Paris Can Wait (2017)

  • Time: 92 min
  • Genre: Comedy | Drama | Romance
  • Director: Eleanor Coppola
  • Cast: Diane Lane, Alec Baldwin, Arnaud Viard


Anne is at a crossroads in her life. Long married to a successful, driven but inattentive movie producer, she unexpectedly finds herself taking a car trip from Cannes to Paris with a business associate of her husband. What should be a seven-hour drive turns into a carefree two-day adventure replete with diversions involving picturesque sights, fine food and wine, humor, wisdom and romance, reawakening Anne’s senses and giving her a new lust for life.

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  • A lovely little gem of a film, Paris Can Wait marks the directorial feature film debut of eighty-year-old Eleanor Coppola, the wife and matriarch of the Coppola film dynasty. Coppola, who chronicled her husband’s travails during the filming of Apocalypse Now in the excellent documentary Hearts of Darkness: A Filmmaker’s Journey, is an obviously talented figure in her own right and Paris Can Wait is a delectable delight that makes one wonder over the potential of future offerings.

    A highly fictionalised telling of an incident from her own life, Paris Can Wait stars the ever-radiant Diane Lane as Anne, first seen gazing out of a Cannes hotel balcony as her producer husband Michael (Alec Baldwin) is wheeling and dealing on the phone. Scheduled to accompany her husband to Budapest so he can supervise his latest production before they fly to Paris for a proper holiday together, she decides to forgo Budapest altogether due to an ear infection and instead take the train to Paris. Her husband’s business associate Jacques (Arnaud Viard) offers to drive her down in his hinky-looking Peugeot convertible, an offer she initially hesitates over before his cajoling convinces her.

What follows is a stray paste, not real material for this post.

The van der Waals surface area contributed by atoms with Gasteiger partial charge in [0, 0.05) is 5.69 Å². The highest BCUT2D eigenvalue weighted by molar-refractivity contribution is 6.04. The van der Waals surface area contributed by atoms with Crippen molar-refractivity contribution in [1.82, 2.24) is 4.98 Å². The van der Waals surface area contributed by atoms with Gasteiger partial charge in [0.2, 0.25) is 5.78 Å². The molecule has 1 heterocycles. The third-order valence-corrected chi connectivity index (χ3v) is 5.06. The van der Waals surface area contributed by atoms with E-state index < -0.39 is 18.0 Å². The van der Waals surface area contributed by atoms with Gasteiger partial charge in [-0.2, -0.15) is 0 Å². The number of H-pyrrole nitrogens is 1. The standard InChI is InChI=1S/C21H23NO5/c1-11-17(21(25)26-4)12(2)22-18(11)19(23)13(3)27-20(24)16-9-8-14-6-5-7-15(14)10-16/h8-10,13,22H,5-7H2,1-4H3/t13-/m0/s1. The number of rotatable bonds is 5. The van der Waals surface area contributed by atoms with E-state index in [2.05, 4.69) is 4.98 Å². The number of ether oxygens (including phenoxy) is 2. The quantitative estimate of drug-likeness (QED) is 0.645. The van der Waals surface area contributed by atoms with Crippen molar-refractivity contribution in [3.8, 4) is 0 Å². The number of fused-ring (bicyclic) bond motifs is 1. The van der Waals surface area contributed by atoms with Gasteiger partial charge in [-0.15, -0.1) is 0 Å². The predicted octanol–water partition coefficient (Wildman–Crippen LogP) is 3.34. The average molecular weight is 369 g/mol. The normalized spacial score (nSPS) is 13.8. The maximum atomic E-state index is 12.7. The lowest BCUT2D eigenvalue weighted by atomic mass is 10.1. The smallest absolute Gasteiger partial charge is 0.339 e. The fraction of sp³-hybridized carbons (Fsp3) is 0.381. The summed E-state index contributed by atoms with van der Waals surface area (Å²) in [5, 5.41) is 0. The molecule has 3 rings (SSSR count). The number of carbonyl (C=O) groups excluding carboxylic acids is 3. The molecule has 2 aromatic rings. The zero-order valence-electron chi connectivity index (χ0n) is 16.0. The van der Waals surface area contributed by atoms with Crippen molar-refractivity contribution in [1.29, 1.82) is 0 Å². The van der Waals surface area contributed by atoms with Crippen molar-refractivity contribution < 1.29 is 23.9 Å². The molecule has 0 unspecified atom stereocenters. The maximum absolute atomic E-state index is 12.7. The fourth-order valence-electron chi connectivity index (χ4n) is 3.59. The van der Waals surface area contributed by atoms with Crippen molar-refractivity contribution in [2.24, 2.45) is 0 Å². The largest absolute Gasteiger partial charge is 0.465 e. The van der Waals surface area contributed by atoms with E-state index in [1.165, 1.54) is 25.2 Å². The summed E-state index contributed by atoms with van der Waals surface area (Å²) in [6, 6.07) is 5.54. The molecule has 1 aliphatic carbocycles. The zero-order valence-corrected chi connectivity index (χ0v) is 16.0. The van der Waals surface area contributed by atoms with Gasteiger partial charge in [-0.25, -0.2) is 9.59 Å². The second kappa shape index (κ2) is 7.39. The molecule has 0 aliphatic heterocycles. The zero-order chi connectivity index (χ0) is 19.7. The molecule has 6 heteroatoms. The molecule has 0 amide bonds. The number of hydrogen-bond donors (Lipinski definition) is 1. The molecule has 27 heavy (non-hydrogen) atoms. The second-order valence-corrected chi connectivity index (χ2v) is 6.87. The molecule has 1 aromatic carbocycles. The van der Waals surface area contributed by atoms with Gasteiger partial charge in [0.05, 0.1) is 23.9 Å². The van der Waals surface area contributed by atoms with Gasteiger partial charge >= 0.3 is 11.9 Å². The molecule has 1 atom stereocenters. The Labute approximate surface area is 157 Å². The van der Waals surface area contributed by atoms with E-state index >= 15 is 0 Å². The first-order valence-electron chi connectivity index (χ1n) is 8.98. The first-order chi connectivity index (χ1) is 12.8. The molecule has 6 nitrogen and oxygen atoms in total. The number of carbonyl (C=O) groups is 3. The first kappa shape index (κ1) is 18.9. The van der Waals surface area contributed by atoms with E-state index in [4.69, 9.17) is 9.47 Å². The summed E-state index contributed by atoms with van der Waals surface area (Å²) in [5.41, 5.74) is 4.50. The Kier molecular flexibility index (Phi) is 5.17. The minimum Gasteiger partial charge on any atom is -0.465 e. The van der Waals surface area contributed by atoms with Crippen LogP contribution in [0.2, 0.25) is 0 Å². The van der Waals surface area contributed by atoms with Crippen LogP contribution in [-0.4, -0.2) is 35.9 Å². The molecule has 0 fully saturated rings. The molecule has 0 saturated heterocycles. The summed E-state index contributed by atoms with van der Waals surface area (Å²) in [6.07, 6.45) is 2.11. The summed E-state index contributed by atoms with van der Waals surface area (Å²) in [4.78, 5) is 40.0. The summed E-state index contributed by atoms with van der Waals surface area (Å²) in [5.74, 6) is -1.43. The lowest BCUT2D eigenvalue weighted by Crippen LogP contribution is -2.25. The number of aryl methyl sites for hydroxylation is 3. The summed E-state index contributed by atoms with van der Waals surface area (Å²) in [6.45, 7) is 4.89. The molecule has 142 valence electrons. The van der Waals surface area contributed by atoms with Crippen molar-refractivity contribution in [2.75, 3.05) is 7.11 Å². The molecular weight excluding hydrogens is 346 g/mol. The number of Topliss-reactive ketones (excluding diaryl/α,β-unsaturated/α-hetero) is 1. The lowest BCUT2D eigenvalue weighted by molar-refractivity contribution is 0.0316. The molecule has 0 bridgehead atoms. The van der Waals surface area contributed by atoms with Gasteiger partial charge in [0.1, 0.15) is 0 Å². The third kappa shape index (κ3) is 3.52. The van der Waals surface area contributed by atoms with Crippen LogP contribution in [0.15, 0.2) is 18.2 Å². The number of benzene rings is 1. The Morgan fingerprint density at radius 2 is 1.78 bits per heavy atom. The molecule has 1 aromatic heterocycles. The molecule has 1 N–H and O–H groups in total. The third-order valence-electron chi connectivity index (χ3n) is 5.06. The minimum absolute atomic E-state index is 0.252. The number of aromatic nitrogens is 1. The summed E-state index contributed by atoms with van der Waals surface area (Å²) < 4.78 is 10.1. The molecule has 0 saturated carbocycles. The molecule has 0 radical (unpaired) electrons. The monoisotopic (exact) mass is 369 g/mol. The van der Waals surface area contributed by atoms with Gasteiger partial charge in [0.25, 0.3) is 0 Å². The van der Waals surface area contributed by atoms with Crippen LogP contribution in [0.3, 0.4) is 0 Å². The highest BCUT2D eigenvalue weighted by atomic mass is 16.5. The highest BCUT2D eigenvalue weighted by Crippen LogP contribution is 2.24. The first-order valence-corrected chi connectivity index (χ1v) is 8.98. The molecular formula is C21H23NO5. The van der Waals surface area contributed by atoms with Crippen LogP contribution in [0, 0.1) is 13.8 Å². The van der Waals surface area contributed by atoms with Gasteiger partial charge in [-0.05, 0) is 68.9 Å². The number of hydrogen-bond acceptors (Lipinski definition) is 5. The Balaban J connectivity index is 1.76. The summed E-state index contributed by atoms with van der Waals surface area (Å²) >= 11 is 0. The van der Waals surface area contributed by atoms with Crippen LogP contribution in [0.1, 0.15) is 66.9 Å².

What should have been an hours-long trip turns into a mini-holiday as the inveterate Frenchman takes her on detours where they take in the lovely scenery, indulge in mouthwatering food and wine, and get to know each other a little better to the point where his flirtatiousness may not be as harmless as it appears. Through it all, Lane is luminous, her mature beauty as celebrated by Coppola and cinematographer Crystel Fournier as the extremely picture-perfect locations.

    In many respects, one can view Paris Can Wait as a mirror image of Lost in Translation, which was written and directed by Coppola’s daughter, Sofia. In both films, the women are married to more famous husbands, who leave them to wander in a foreign city. Both encounter strangers with whom they form something romantic, yet not quite. A melancholic undercurrent runs through both films, though one could argue that Lost in Translation possesses a greater depth of feeling than Paris Can Wait which, whilst dealing with more adult characters, is more light-hearted. Which is not to say it’s wholly inconsequential. This is a film that is suffused with warmth and feeling, and it’s always a pleasure to have a film nowadays that focuses on a woman “of a certain age” whose curiosity and joie de vivre have not abated with time.

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